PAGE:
Date(s) - 06/11/13
3:30 pm - 5:30 pm
The dominant framework for understanding the interpersonal aspects of remittances is a continuum of motives, from altruism to self-interest, on the part of remittance senders. This framework has its roots in economics and has shaped much of the quantitative research on remittances over the past three decades. In parallel, a growing body of ethnographic research has brought out more multi-faceted aspects of remittances in transnational relationship. This work has been fragmented, however, and has few shared conceptual referents. The time is ripe for re-thinking how remittances shape, and are shaped by transnational relationships between individuals.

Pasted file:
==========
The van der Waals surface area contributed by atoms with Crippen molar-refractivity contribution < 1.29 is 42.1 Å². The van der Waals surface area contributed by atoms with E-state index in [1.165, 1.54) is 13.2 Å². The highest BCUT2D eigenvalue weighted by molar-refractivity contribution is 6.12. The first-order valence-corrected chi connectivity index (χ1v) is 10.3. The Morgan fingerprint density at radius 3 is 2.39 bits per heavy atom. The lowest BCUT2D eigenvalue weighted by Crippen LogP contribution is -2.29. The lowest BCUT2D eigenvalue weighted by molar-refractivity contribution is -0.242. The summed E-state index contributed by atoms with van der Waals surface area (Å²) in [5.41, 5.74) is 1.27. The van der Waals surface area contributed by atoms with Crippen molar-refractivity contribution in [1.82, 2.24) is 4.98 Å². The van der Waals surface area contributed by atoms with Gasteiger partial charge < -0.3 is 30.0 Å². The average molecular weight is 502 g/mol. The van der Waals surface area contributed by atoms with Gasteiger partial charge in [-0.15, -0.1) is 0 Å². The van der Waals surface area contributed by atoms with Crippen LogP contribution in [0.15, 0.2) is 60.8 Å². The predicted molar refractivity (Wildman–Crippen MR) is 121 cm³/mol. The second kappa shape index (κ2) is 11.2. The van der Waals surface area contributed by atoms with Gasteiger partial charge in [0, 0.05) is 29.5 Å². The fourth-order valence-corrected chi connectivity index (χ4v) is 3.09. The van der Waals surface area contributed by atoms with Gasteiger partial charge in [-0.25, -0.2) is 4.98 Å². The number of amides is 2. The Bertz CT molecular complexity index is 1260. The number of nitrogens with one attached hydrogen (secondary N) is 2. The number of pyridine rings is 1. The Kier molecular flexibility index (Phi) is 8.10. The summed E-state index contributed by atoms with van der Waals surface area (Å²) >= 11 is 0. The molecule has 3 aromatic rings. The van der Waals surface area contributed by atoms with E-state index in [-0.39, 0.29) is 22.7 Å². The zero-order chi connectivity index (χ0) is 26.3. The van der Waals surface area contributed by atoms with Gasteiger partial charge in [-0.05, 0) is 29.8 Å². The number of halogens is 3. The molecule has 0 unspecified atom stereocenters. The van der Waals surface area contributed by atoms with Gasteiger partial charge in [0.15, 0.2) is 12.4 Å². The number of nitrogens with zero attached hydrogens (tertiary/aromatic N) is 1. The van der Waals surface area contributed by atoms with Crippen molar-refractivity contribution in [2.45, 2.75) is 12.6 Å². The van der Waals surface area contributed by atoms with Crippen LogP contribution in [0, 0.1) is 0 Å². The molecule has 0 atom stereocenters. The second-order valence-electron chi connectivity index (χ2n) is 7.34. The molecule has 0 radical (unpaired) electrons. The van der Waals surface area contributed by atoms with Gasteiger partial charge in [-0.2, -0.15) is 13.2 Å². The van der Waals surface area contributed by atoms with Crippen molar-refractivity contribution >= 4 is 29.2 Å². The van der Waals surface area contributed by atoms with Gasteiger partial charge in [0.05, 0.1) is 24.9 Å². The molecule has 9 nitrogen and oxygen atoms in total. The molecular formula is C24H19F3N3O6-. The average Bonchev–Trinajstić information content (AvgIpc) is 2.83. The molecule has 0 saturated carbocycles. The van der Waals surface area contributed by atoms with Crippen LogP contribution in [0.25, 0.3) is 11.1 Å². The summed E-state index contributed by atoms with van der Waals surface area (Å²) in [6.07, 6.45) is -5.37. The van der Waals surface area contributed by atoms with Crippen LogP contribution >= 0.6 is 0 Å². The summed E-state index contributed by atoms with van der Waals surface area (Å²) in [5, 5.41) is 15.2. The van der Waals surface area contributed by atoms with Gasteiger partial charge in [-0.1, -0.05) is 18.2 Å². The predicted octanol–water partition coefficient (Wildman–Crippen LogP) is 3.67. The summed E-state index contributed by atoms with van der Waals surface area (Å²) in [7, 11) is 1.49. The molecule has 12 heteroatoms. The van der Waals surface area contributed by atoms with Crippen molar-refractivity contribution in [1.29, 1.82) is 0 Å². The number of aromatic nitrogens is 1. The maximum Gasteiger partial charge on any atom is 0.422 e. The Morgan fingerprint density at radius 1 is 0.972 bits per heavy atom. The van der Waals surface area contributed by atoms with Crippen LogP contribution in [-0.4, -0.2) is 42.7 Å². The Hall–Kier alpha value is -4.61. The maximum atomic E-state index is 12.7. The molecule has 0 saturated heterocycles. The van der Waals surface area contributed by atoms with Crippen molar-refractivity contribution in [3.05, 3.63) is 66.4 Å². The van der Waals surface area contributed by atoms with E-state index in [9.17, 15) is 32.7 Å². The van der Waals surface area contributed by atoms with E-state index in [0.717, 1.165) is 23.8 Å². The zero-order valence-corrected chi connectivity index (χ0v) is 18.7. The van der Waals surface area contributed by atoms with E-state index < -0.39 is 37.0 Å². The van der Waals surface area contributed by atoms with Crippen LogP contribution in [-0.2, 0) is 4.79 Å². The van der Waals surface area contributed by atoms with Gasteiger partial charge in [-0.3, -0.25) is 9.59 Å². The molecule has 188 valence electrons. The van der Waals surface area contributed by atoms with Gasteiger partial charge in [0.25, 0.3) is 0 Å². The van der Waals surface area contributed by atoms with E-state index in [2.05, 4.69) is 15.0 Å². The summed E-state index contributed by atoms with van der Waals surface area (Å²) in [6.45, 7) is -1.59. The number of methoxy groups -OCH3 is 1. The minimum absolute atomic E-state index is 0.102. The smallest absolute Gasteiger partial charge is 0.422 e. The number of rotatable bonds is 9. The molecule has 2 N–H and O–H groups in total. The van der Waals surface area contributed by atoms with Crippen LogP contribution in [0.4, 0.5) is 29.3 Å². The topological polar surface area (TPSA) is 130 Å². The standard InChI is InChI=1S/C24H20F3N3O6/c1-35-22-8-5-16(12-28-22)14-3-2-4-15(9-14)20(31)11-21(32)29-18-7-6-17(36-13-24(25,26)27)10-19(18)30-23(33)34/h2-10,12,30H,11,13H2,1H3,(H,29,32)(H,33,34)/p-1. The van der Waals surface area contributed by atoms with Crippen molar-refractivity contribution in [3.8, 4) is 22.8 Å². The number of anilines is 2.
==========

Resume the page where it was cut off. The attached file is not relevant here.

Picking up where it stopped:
Jørgen Carling is Research Professor at the Peace Research Institute Oslo (PRIO) and currently Research Director for one of the institute’s departments. His research addresses several aspects of international migration and transnationalism, including the formation of migration aspirations, the impact of migration control measures, the functioning of transnational families, and the role of remittances. His empirical work has concentrated on migration from Africa to Europe. Carling has extensive fieldwork experience and combines ethnographic data with statistical analyses in his research. He is a member of the editorial boards of International Migration Review and Journal of Ethnic and Migration Studies.
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